The two banks of the river Damodar in West Bengal, spanning Asansol and Ranigunge are spread out over a large area filled with illegal coal mines. The land above the mines is peopled by really poor local Adivasis. But the land beneath defines a different world that promises massive quantities of gold in a metaphorical sense — spun out of the selling of coal and the blood of the miners who die in the pits.
Though in official and legal terms, these mines are the property of the government, it continues to be illegally mined by private and illegal owners known as the khadan maliks with the collusion of the mafia that keeps the exploited labours’ complaints at bay and also the police and the district magistrate who look the other way when their palms are greased. The khadan malik thus, with impunity, violates all safety rules, never mind the loss of life of the poor mining labour.
Sayak’s latest play Punoruthhan based on a novel by Amit Mitra, one of the most outstanding litterateurs in contemporary Bengali literature, could not have been better-timed and more contextual in its political and ideological appeal. Rich in content, it makes very creative use of three deaths of coal miners in an illegal coal-mining spot as the platform and the setting for establishing the endless conflict between honesty and corruption within the police fraternity that is historical in its origins but is escalating at a jet pace in contemporary India.
It also shed light on the discriminations that exist within the police force, the wrongly transfers of honest inspectors to remote areas, death in police custody of an innocent tribal, the oppression of the adivasis and the arrogance and supreme confidence of the bribe taking officers of the police and the government machinery.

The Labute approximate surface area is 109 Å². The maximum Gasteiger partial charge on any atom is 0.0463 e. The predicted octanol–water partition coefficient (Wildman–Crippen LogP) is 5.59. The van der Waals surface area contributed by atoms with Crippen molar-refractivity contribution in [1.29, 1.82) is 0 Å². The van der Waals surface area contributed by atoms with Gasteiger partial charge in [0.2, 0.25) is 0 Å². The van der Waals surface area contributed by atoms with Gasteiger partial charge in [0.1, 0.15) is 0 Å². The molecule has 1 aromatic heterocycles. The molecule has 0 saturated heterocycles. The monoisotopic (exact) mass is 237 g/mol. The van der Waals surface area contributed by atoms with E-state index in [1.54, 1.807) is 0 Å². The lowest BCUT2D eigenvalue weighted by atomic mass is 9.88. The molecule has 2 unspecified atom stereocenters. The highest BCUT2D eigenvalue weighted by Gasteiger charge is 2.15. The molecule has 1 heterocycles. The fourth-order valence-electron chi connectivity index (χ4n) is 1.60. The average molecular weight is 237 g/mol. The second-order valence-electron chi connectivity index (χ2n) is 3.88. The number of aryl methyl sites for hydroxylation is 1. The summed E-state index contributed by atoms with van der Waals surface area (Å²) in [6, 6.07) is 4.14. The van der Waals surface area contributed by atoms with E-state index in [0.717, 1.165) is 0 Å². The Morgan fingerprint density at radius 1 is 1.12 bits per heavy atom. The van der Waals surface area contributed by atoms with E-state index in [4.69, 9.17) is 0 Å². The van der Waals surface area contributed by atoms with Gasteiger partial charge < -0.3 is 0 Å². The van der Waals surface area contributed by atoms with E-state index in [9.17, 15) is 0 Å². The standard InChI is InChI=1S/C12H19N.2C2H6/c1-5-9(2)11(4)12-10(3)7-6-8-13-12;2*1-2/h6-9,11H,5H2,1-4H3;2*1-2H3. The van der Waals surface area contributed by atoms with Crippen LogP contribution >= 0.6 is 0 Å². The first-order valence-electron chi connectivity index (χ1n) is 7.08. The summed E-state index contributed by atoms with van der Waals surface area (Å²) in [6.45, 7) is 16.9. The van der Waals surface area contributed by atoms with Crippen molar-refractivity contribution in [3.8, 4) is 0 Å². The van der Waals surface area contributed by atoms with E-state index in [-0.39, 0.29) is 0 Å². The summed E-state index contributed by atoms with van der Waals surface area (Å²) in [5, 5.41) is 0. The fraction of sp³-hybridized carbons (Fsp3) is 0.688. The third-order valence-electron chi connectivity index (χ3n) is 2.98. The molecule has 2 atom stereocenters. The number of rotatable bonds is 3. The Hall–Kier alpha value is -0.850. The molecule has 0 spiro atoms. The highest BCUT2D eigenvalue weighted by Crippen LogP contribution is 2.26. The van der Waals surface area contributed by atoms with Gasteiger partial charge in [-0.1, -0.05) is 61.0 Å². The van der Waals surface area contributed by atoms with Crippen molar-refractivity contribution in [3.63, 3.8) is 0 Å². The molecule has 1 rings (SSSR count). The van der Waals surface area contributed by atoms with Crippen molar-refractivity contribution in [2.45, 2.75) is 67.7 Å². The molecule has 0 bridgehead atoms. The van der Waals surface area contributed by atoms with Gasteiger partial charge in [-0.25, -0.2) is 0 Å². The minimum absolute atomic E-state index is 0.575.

The play opens on a coal mine placed imaginatively in the centre of the stage. There is an accident in which three labourers are sucked into the coal pit while working and their dead bodies are not brought up at all. This sets the tone of the play. But this is just the surface of the story which slowly, steadily and very determinedly shifts its focus on the constant exploitation by the powerful of the weak presented in different forms.
Among these are the police force, the khadan owner, and the mafia that threatens the local adivasis. At the other end of the spectrum are the adivasis —poor, unlettered and unprotected against danger of any kind. The adivasi mothers sing their own local songs as they work and march and try to get justice for their dead sons. These two polarities are microcosms of the world beyond these khadans where such exploitation sustains and is encouraged by dishonest administrative forces.
The bodies of these workers are never recovered and their extremely impoverished families are denied both justice from the powers-that-be and compensation from the coal miner who is busy making huge profits by paying the coal miners a pittance. Within this debris of their lives, a voice of protest was once raised by Bharat Kuilya, the young son of the 70-year-old farmer Paban Baran who keeps insisting that his son did not die but will come back, again, maybe in the form of another young man prepared to fight for the downtrodden, the marginalised, oppressed and the tortured.